For thousands of years the sages have taught, both by precept and example, that evil is only overcome by good, yet still that lesson for the majority, remains unlearned. It is a lesson profound in its simplicity, and difficult to learn because men are blinded by the illusions of self. Men are still engaged in resenting, condemning, and fighting the evil in their own fellow-men, thereby increasing the delusion in their own hearts, and adding to the world's sum of misery and suffering. When they find out that their own resentment must be eradicated, and love put in its place, evil will perish for lack of sustenance.

"With burning brain and heart of hate,
I sought my wronger, early, late,
And all the wretched night and day
My dream and thought was slay, and slay.
My better self rose uppermost,
The beast within my bosom lost
Itself in love; peace from afar
Shone o'er me radiant like a star.
I Slew my wronger with a deed,
A deed of love; I made him bleed
With kindness, and I filled for years
His soul with tenderness and tears."

Dislike, resentment, and condemnation are all forms of hatred, and evil cannot cease until these are taken out of the heart.

But the obliterating of injuries from the mind is merely one of the beginnings in wisdom. There is a still higher and better way. And that way is so to purify the heart and enlighten the mind that, far from having to forget injuries, there will be none to remember. For it is only pride and self that can be injured and wounded by the actions and attitudes of others; and he who takes pride and self out of his heart can never think the thought, "I have been injured by another" or "I have been wronged by another."

From a purified heart proceeds the right comprehension of things; and from the right comprehension of things precedes the life that is peaceful, freed from bitterness and suffering, calm and wise. He who thinks, "This man has injured me," has not perceived the Truth in life; falls short of that enlightenment which disperses the erroneous idea of evil as a thing to be hatefully resented. He who is troubled and disturbed about the sins of others is far from Truth; he who is troubled and disturbed about his own sins is very near to the Gate of Wisdom. He, in whose heart the flames of resentment burn, cannot know Peace nor understand Truth; he who will banish resentment from his heart, will know and understand.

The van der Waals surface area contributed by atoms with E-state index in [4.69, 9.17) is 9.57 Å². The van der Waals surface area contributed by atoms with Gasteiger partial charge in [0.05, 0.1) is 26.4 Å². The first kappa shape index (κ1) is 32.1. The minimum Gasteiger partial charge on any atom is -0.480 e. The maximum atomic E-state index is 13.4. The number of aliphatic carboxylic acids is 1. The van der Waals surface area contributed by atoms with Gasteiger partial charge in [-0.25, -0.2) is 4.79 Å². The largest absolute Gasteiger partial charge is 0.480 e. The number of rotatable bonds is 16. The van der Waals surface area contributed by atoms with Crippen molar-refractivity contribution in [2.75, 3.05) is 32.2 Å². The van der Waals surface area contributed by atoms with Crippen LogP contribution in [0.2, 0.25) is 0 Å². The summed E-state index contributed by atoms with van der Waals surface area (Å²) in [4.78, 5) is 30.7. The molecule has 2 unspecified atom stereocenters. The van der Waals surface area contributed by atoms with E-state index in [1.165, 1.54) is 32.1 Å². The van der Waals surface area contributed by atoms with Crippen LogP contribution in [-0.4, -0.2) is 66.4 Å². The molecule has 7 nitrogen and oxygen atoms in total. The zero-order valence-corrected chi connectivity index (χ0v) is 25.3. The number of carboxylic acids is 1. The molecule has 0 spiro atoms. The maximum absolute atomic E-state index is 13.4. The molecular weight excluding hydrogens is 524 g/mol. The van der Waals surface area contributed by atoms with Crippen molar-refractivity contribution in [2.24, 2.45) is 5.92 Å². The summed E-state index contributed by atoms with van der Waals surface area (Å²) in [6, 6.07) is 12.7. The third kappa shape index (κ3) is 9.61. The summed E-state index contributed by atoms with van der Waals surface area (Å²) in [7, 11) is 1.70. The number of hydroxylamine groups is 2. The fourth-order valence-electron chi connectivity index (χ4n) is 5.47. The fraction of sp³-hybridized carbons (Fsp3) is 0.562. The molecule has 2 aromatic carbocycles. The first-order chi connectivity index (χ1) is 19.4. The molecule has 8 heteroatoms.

He who has taken evil out of his own heart cannot resent or resist it in others, for he is enlightened as to its origin and nature, and knows it as a manifestation of the mistakes of ignorance. With the increase of enlightenment, sin becomes impossible. He, who sins, does not understand; he who understands does not sin.

The pure man maintains his tenderness of his heart toward those who ignorantly imagine they can do him harm. The wrong attitude of others toward him does not trouble him; his heart is at rest in Compassion and Love.

Blessed is he who has no wrongs to remember, no injuries to forget; in whose pure heart no hateful thought about another can take root and flourish. Let those who aim at the right life, who believe that they love Truth, cease to passionately oppose themselves to others, and let them strive to calmly and wisely understand them, and in thus acting toward others they will be conquering themselves; and while sympathizing with others, their own souls will be fed with the heavenly dews of kindness, and their hearts be strengthened and refreshed in the Pleasant Pastures of Peace.

 

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James Allen

James Allen was a little-known philosophical writer and poet. He is best recognized for his book, As a Man Thinketh. Allen wrote about complex subjects such as faith, destiny, love, patience, and religion but had the unique ability of explaining these subjects clearly and in a way that is easy to understand. He often wrote about cause and effect, sowing and reaping, as well as overcoming sadness, sorrow, and grief. For more information on the life of James Allen, click here.